Thursday, February 17, 2011

Boyz-n-the Hood

Dynamite Hack's cover of Eazy-E's "Boyz-n-the Hood" is phenomenally hilarious. Just listening to this alternative rock band's melodic version of the song brings a smile to my face. Eazy-E's version seems pretty intense and violent, but Dynamite Hack does a great job at making the song more "mainstream." The joke obviously is that these little white boys would never be "rollin through Compton," "pumpin new shit by NWA," and grabbing their "stupid ass bitches by their nappy-ass weaves." I feel as if Dynamite Hack's version almost masks the violence, as I don't take any of the lines seriously. To be honest, I heard the cover by Dynamite Hack before hearing Eazy's version; I feel like Eazy E spitting on the track instills some fear, but Dynamite Hack's calm version doesn't express any violence. Regardless, I just thought this was an enjoyable and humorous music video that displays West Coast Gangsta Rap in a different light. There are lots of instances of white mainstream alternative rockers covering "gangsta rap" songs, most notably Ben Folds' "Bitches Ain't Shit" (a cover of Dre's infamous original version). This is a pretty hilarious song as well, and I've included the link in case anyone is interested in comparing the two:


  1. I think these songs are great parodies of gangsta rap. I think a reason these acoustic covers are so appropriate and funny is because just the current situation of today where these rich middle and upper class kids are listening to gangsta rap and posing as thugs. It's more of a commentary on these kids and how ridiculous they look trying to be people and things that they aren't. Those who have ever watched "Malibu's Most Wanted" would understand that movie is making the same critical comments as these hilarious acoustic covers.

  2. I really enjoy these parodies of rap songs. One of my favorites is The Gourd's Cover of Snoop Dogg's Gin and Juice. Its absolutely hilarious to hear these tobacco spitting, bearded faced, old country men sing about having a big time gangsta party. It's just another instillation of the great amount of comedy that originates in the farcical and parody realms of music.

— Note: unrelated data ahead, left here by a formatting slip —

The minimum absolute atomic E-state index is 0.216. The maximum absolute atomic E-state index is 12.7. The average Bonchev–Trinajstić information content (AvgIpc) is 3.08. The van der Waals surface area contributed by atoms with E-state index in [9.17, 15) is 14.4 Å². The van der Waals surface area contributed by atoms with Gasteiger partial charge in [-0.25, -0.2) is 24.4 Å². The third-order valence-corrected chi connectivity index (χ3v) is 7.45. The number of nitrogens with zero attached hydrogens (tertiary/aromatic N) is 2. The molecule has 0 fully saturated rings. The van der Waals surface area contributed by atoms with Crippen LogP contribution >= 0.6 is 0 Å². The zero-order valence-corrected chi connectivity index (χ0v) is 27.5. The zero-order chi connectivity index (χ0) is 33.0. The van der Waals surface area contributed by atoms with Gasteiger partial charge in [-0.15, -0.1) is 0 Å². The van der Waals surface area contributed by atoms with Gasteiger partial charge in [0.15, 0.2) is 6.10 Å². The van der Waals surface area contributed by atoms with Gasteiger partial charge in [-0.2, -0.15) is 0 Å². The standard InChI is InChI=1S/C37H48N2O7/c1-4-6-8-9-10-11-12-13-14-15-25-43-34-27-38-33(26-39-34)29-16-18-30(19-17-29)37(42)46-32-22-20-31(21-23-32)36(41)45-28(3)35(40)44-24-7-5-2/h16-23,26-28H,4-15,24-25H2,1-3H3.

3. Love the video.
    Here's a Washington Post article titled Deejay's Appeal: Killing the Whiteness Inside.
    It's old but apparently still topical. It's about "young white hipsters believing they can shed white privilege by parodying the black hip-hop life. In this way, they hope to escape their uptight conditioning and get in touch with the looser soul within them."
    My friend's all female a cappella group recorded a cover of Ben Folds' Bitches Ain't Shit last year while wearing preppy golfing outfits similar to those in the Dynamite Hack video. Perhaps some of the girls were actively trying to escape their uptight conditioning and get in touch with their looser souls, but motives aside, it is yet another hilarious glee club interpretation of hip-hop.

  4. my favourite rap parody by far would be "white & nerdy" by "Werid Al" Yankovic -
    the original song is by Chamillionaire's Ridin' dirty. Like most parodies, the lyrics and video are hilarious. But what i love about this is the irony of it - it actually address the whole white kid/black ganster dynamic in such a comical manner that this is Irresistible to ignore.


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